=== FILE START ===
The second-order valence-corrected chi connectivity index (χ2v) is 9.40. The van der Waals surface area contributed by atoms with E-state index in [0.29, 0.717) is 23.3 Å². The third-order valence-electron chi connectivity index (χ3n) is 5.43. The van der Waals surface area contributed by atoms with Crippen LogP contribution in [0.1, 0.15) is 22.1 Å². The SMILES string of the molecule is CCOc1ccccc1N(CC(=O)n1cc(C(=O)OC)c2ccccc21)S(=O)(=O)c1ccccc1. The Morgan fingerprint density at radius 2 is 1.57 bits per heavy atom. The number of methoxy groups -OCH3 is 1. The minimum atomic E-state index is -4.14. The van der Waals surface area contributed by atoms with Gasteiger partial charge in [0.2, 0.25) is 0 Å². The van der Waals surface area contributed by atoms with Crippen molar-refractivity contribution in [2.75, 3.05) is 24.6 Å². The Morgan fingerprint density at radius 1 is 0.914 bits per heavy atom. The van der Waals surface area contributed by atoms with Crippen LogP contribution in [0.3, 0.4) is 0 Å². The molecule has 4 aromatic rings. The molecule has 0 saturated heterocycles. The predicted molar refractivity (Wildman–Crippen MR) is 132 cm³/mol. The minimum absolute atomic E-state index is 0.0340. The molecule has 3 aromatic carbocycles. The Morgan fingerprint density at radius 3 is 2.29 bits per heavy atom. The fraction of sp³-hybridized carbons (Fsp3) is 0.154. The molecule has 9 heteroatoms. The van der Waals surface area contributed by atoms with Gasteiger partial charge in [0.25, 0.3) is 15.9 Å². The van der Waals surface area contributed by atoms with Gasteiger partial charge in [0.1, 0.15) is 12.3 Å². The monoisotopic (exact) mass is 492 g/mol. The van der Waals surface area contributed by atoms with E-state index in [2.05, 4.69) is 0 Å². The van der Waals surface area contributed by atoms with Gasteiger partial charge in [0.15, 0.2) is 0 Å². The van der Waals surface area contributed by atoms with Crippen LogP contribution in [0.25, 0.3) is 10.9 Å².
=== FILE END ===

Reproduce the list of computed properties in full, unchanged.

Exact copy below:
The second-order valence-corrected chi connectivity index (χ2v) is 9.40. The van der Waals surface area contributed by atoms with E-state index in [0.29, 0.717) is 23.3 Å². The third-order valence-electron chi connectivity index (χ3n) is 5.43. The van der Waals surface area contributed by atoms with Crippen LogP contribution in [0.1, 0.15) is 22.1 Å². The SMILES string of the molecule is CCOc1ccccc1N(CC(=O)n1cc(C(=O)OC)c2ccccc21)S(=O)(=O)c1ccccc1. The Morgan fingerprint density at radius 2 is 1.57 bits per heavy atom. The number of methoxy groups -OCH3 is 1. The minimum atomic E-state index is -4.14. The van der Waals surface area contributed by atoms with Gasteiger partial charge in [0.2, 0.25) is 0 Å². The van der Waals surface area contributed by atoms with Crippen molar-refractivity contribution in [2.75, 3.05) is 24.6 Å². The Morgan fingerprint density at radius 1 is 0.914 bits per heavy atom. The van der Waals surface area contributed by atoms with Crippen LogP contribution in [0.3, 0.4) is 0 Å². The molecule has 4 aromatic rings. The molecule has 0 saturated heterocycles. The predicted molar refractivity (Wildman–Crippen MR) is 132 cm³/mol. The minimum absolute atomic E-state index is 0.0340. The molecule has 3 aromatic carbocycles. The Morgan fingerprint density at radius 3 is 2.29 bits per heavy atom. The fraction of sp³-hybridized carbons (Fsp3) is 0.154. The molecule has 9 heteroatoms. The van der Waals surface area contributed by atoms with Gasteiger partial charge in [0.25, 0.3) is 15.9 Å². The van der Waals surface area contributed by atoms with Gasteiger partial charge in [0.1, 0.15) is 12.3 Å². The monoisotopic (exact) mass is 492 g/mol. The van der Waals surface area contributed by atoms with E-state index in [2.05, 4.69) is 0 Å². The van der Waals surface area contributed by atoms with Gasteiger partial charge in [0.15, 0.2) is 0 Å². The van der Waals surface area contributed by atoms with Crippen LogP contribution in [0.25, 0.3) is 10.9 Å².